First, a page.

My dictionary defines the following:

yarn: thread that has been spun, used for knitting, weaving, etc.

I am unsure of the meaning of the plural form "yarns". To illustrate, I'll use two examples:

A. "He sold yarns of many colours---red, blue, and white."

B. "She found that five yarns corresponded to a width of one centimetre in the knitted fabric."

After consulting with people that speak English well, I get two different answers:

  1. "yarns" refers strictly to several different types of yarn, as the word is used in example A. However, "yarns" can not be used to refer to several threads of yarn as in example B. (This makes the "yarns" somewhat similar to the "peoples".)

  2. "yarns" may refer to both several different types of yarn and several threads of yarn. Both example A and B show correct usage of "yarns".

Which of these definitions of the plural form is correct? (Or maybe the answer is something different?) If "yarns" cannot be used to describe several threads of yarn (as in example B), then what should example B look like? Is the term "threads of yarn" ok?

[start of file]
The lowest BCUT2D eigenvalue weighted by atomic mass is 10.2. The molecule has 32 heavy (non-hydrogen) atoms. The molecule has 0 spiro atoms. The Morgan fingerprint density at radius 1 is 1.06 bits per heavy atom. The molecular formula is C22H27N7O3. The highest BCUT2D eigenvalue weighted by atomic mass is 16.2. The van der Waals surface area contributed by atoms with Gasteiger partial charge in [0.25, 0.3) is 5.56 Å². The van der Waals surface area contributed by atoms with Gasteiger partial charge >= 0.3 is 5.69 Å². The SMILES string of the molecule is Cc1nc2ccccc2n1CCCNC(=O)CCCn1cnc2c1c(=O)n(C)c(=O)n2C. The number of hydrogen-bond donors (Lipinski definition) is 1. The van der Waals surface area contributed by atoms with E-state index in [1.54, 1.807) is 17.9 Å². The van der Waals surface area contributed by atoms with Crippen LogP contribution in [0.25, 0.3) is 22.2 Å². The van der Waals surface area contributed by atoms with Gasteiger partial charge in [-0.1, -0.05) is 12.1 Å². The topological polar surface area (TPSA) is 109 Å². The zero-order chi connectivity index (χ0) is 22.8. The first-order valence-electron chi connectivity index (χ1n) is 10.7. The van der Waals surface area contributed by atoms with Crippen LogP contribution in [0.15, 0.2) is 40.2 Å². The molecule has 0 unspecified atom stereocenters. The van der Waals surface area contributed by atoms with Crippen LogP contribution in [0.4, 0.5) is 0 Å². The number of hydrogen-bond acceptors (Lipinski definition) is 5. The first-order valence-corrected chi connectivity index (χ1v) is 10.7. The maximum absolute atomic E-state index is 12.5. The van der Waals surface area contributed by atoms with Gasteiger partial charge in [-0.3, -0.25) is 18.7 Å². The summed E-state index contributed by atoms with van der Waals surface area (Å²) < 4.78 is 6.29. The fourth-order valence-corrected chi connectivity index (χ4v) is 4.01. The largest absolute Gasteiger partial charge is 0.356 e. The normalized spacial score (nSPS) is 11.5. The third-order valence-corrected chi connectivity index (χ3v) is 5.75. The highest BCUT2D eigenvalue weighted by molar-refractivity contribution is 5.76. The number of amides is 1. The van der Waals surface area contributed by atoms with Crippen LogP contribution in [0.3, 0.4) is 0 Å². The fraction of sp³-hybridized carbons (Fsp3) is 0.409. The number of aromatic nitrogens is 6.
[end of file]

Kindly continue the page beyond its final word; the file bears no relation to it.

The text I am writing is rather formal, so I would appreciate answers that are appropriate in a formal context.


I believe explanation 1 is the better guide. When you're talking about the same yarn, you'd say "lengths of yarn", but if there were two different kinds of yarn in the same weave, you'd say "the two yarns are interwoven..."

Other examples of nouns that are pluralized only when different types or classes are being referenced: "I favour milder tobaccos", "they deal in plastics", "a large selection of fabrics".

  • Mass nouns can be countified by referring to varieties (5 yarns in the sweater), and count nouns can be massified by positing some characteristic they possess (a lot of car for the money). You have to fit it into context, but it's just another way to modify a noun. – John Lawler Mar 28 '14 at 14:47

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